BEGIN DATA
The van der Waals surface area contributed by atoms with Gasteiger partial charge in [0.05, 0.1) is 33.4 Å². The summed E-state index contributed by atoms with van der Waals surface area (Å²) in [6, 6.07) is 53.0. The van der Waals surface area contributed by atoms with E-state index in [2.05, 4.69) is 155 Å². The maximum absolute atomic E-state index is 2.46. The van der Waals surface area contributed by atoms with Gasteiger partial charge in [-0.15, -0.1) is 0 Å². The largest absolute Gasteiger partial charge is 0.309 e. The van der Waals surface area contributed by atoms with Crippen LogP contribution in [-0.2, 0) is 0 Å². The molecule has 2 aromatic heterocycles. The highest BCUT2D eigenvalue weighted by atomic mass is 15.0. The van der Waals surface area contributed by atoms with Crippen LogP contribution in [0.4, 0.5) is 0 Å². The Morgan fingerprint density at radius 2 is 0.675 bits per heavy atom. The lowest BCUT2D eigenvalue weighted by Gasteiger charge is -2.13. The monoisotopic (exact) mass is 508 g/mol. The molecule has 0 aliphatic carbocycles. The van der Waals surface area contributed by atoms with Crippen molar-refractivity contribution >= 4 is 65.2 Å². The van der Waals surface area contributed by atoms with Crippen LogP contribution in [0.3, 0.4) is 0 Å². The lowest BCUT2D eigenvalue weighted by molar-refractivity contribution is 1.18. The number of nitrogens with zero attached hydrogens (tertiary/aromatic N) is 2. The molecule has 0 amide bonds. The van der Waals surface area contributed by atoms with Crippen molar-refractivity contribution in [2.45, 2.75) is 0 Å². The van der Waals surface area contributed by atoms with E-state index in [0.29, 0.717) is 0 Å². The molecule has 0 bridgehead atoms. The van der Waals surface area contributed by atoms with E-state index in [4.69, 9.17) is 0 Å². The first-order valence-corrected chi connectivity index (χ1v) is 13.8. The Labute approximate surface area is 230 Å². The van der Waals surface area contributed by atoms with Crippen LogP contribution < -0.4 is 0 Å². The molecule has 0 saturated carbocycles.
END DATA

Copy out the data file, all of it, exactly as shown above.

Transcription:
The van der Waals surface area contributed by atoms with Gasteiger partial charge in [0.05, 0.1) is 33.4 Å². The summed E-state index contributed by atoms with van der Waals surface area (Å²) in [6, 6.07) is 53.0. The van der Waals surface area contributed by atoms with E-state index in [2.05, 4.69) is 155 Å². The maximum absolute atomic E-state index is 2.46. The van der Waals surface area contributed by atoms with Gasteiger partial charge in [-0.15, -0.1) is 0 Å². The largest absolute Gasteiger partial charge is 0.309 e. The van der Waals surface area contributed by atoms with Crippen LogP contribution in [-0.2, 0) is 0 Å². The molecule has 2 aromatic heterocycles. The highest BCUT2D eigenvalue weighted by atomic mass is 15.0. The van der Waals surface area contributed by atoms with Crippen LogP contribution in [0.4, 0.5) is 0 Å². The Morgan fingerprint density at radius 2 is 0.675 bits per heavy atom. The lowest BCUT2D eigenvalue weighted by Gasteiger charge is -2.13. The monoisotopic (exact) mass is 508 g/mol. The molecule has 0 aliphatic carbocycles. The van der Waals surface area contributed by atoms with Crippen molar-refractivity contribution >= 4 is 65.2 Å². The van der Waals surface area contributed by atoms with Crippen LogP contribution in [0.3, 0.4) is 0 Å². The lowest BCUT2D eigenvalue weighted by molar-refractivity contribution is 1.18. The number of nitrogens with zero attached hydrogens (tertiary/aromatic N) is 2. The molecule has 0 amide bonds. The van der Waals surface area contributed by atoms with Crippen molar-refractivity contribution in [2.45, 2.75) is 0 Å². The van der Waals surface area contributed by atoms with E-state index in [0.29, 0.717) is 0 Å². The molecule has 0 bridgehead atoms. The van der Waals surface area contributed by atoms with E-state index in [4.69, 9.17) is 0 Å². The first-order valence-corrected chi connectivity index (χ1v) is 13.8. The Labute approximate surface area is 230 Å². The van der Waals surface area contributed by atoms with Crippen LogP contribution < -0.4 is 0 Å². The molecule has 0 saturated carbocycles.